Ken: Well, I think it really comes down to the fact that they've grown up in a culture. I believe this particular era we live in started in the 1800s. And what I mean by that is, you know, if you go back to Genesis in Genesis Chapter three. God had told Adam, you know, you can eat of all the trees, one you’re not to eat of because if you do, you'll die. In other words, obey God's word. And then the devil comes to you and says, “Did God really say?” and then “you can become as God”. In other words, you can be your own God.

You know, in other words, trust a man's word. So there's a battle that began back there between God's word, and man's word. And seriously, when you jump of the New Testament, the Apostle Paul in 2 Corinthians 11: 3 says that the devil is going to use the same attack on us as he did on Eve. So what we should be saying is OK, and I call it the Genesis three attack. So that Genesis three attack manifests itself in different ways, in different times. So if you think about it, you know Peter and Paul first century preaching on the resurrection. Do you think anyone came and asked him about carbon dating?

Not at all. That's a 20th century invention. Martin Luther in the 16th century. Not only those theses on the door of the church, do you think somebody came and said, Okay, do you believe in dinosaurs and the dinosaurs go on the ark? Well, the word dinosaur is a modern word. It wasn't invented till 1841.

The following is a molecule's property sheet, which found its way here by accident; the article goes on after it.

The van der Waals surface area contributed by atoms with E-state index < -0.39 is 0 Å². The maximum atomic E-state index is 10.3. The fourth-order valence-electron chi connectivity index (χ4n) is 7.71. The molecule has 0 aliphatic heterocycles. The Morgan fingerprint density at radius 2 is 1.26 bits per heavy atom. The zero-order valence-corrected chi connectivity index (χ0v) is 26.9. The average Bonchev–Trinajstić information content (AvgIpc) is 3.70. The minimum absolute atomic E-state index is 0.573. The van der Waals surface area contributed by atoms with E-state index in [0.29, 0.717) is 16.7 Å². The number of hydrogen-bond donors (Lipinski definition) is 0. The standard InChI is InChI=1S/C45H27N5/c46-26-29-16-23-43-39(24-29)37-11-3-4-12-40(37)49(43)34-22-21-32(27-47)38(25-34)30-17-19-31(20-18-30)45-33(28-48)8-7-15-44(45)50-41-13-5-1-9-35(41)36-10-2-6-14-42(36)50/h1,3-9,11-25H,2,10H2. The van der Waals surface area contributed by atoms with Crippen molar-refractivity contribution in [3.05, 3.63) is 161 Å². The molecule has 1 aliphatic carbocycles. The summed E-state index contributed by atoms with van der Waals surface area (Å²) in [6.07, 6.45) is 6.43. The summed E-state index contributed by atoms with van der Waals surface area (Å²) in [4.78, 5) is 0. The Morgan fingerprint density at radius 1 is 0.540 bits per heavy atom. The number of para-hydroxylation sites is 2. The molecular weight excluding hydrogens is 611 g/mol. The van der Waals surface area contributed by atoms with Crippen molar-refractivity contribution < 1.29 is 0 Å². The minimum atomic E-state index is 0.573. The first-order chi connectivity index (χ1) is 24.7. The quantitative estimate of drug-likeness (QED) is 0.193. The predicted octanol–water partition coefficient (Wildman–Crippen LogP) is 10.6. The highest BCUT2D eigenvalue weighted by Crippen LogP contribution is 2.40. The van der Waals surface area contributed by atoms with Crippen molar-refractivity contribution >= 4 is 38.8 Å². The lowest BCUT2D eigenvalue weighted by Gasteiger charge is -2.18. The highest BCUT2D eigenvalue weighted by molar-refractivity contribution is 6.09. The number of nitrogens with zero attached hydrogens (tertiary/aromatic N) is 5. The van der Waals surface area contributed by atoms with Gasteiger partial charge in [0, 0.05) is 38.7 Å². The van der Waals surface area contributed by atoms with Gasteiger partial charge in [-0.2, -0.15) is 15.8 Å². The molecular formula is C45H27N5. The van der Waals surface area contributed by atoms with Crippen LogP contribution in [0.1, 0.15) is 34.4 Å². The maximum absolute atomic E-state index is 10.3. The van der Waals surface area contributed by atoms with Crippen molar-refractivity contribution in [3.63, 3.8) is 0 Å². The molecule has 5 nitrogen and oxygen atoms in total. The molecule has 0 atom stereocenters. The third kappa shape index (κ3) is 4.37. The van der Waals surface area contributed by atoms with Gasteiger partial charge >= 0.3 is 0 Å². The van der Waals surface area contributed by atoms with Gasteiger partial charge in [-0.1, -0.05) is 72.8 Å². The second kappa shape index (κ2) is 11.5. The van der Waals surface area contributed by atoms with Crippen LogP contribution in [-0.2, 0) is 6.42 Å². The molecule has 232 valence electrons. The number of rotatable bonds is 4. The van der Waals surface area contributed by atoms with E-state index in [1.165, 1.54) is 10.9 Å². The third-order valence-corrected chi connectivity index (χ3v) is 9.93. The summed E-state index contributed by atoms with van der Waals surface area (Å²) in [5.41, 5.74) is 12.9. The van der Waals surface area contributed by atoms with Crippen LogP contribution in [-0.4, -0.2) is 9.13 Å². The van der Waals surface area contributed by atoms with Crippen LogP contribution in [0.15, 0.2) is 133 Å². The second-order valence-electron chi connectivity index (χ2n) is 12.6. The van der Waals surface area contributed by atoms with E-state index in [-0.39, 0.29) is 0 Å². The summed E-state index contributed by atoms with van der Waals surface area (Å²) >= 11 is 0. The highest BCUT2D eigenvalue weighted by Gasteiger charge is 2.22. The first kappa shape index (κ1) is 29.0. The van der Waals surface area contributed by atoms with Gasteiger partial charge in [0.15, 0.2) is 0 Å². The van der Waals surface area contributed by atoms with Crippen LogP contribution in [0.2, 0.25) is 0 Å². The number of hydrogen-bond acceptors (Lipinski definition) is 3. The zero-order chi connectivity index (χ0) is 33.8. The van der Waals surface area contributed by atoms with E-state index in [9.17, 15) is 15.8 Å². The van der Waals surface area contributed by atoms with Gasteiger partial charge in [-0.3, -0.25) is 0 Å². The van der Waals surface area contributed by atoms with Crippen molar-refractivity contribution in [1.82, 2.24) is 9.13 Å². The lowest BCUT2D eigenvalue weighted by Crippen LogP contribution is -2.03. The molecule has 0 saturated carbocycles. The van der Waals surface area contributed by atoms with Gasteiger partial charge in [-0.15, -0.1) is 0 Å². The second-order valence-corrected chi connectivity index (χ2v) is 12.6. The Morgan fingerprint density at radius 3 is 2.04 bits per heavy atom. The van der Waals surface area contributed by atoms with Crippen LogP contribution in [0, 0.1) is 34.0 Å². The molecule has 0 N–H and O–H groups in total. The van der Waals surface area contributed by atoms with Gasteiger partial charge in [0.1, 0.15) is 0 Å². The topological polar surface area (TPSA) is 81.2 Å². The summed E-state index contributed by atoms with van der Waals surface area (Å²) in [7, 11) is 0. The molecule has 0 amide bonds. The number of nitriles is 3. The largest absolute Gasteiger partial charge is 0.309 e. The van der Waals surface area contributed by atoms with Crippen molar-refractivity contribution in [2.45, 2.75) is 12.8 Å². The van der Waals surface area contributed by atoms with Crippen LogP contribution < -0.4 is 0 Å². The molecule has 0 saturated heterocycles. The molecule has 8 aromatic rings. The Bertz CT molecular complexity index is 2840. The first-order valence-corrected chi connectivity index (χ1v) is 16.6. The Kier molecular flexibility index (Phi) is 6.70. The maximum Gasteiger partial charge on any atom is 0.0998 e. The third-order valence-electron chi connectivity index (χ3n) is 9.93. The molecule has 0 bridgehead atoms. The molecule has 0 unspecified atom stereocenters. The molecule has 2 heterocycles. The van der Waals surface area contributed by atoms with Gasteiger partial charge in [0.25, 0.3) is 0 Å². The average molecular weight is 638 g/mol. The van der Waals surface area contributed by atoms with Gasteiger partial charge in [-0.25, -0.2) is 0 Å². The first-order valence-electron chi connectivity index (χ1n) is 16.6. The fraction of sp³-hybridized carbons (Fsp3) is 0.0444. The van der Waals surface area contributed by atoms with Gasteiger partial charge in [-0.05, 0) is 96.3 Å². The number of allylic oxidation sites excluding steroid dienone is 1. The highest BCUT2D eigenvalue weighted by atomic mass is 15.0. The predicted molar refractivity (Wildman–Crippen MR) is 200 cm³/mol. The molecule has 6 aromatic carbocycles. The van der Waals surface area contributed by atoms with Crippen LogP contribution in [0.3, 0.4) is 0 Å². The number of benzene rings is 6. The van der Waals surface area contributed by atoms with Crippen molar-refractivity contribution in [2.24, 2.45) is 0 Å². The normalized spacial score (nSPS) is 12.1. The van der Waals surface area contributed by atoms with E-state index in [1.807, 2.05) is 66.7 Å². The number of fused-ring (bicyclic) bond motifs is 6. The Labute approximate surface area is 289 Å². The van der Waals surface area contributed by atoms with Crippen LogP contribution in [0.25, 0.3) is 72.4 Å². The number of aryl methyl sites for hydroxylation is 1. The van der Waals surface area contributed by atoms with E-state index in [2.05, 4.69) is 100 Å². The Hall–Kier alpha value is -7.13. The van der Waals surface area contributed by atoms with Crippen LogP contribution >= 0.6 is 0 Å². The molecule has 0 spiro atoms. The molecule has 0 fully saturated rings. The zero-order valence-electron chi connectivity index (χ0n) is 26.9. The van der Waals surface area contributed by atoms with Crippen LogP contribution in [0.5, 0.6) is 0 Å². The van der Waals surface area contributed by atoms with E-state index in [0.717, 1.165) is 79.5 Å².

My point is they had to deal with all sorts of issues that were attacking God's word, and I call them the Genesis three attacks of their day. So what's the Genesis three attack of our day? Well, I believe it began in the 1800s when atheists and desists started to popularize the idea that the fossil layers were laid a million years before, man.

And if you if you go back in history and look at that, it's really the religion of naturalism, right? They want to explain everything by natural processes. They reject the supernatural. And so therefore, they have these millions of years of fossils before, man. Well, what happened in history was that church leaders took that and said, we'll put that into the Bible in Genesis 1:2 and 1:2 and create the gap theory. And then there others said, we'll reinterpret the days of creation, the theory. Then there, along comes Darwin, and a lot of church leaders said, “Oh, we'll say God used evolution.” And then the Big Bang, God, use the Big Bang. So think about what's happening here.